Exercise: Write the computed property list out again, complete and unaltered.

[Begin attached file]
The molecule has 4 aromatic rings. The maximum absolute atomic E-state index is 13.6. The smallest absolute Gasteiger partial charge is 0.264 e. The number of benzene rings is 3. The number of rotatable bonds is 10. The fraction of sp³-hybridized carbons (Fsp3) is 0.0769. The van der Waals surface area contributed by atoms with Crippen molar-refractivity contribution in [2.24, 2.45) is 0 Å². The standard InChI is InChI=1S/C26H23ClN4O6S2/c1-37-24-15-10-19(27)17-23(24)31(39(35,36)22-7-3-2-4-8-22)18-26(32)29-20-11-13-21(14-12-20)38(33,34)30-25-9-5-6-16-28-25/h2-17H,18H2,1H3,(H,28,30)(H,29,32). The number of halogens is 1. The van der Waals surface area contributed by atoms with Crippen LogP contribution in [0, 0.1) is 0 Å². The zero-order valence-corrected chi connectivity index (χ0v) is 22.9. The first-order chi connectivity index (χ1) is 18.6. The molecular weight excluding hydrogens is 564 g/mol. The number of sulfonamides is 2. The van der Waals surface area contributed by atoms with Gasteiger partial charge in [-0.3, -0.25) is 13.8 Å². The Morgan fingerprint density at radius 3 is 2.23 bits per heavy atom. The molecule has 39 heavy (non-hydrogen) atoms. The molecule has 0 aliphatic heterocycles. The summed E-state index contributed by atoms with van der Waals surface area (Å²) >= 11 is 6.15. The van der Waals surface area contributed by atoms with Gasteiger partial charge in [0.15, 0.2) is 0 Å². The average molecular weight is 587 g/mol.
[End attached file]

The molecule has 4 aromatic rings. The maximum absolute atomic E-state index is 13.6. The smallest absolute Gasteiger partial charge is 0.264 e. The number of benzene rings is 3. The number of rotatable bonds is 10. The fraction of sp³-hybridized carbons (Fsp3) is 0.0769. The van der Waals surface area contributed by atoms with Crippen molar-refractivity contribution in [2.24, 2.45) is 0 Å². The standard InChI is InChI=1S/C26H23ClN4O6S2/c1-37-24-15-10-19(27)17-23(24)31(39(35,36)22-7-3-2-4-8-22)18-26(32)29-20-11-13-21(14-12-20)38(33,34)30-25-9-5-6-16-28-25/h2-17H,18H2,1H3,(H,28,30)(H,29,32). The number of halogens is 1. The van der Waals surface area contributed by atoms with Crippen LogP contribution in [0, 0.1) is 0 Å². The zero-order valence-corrected chi connectivity index (χ0v) is 22.9. The first-order chi connectivity index (χ1) is 18.6. The molecular weight excluding hydrogens is 564 g/mol. The number of sulfonamides is 2. The van der Waals surface area contributed by atoms with Gasteiger partial charge in [-0.3, -0.25) is 13.8 Å². The Morgan fingerprint density at radius 3 is 2.23 bits per heavy atom. The molecule has 39 heavy (non-hydrogen) atoms. The molecule has 0 aliphatic heterocycles. The summed E-state index contributed by atoms with van der Waals surface area (Å²) >= 11 is 6.15. The van der Waals surface area contributed by atoms with Gasteiger partial charge in [0.15, 0.2) is 0 Å². The average molecular weight is 587 g/mol.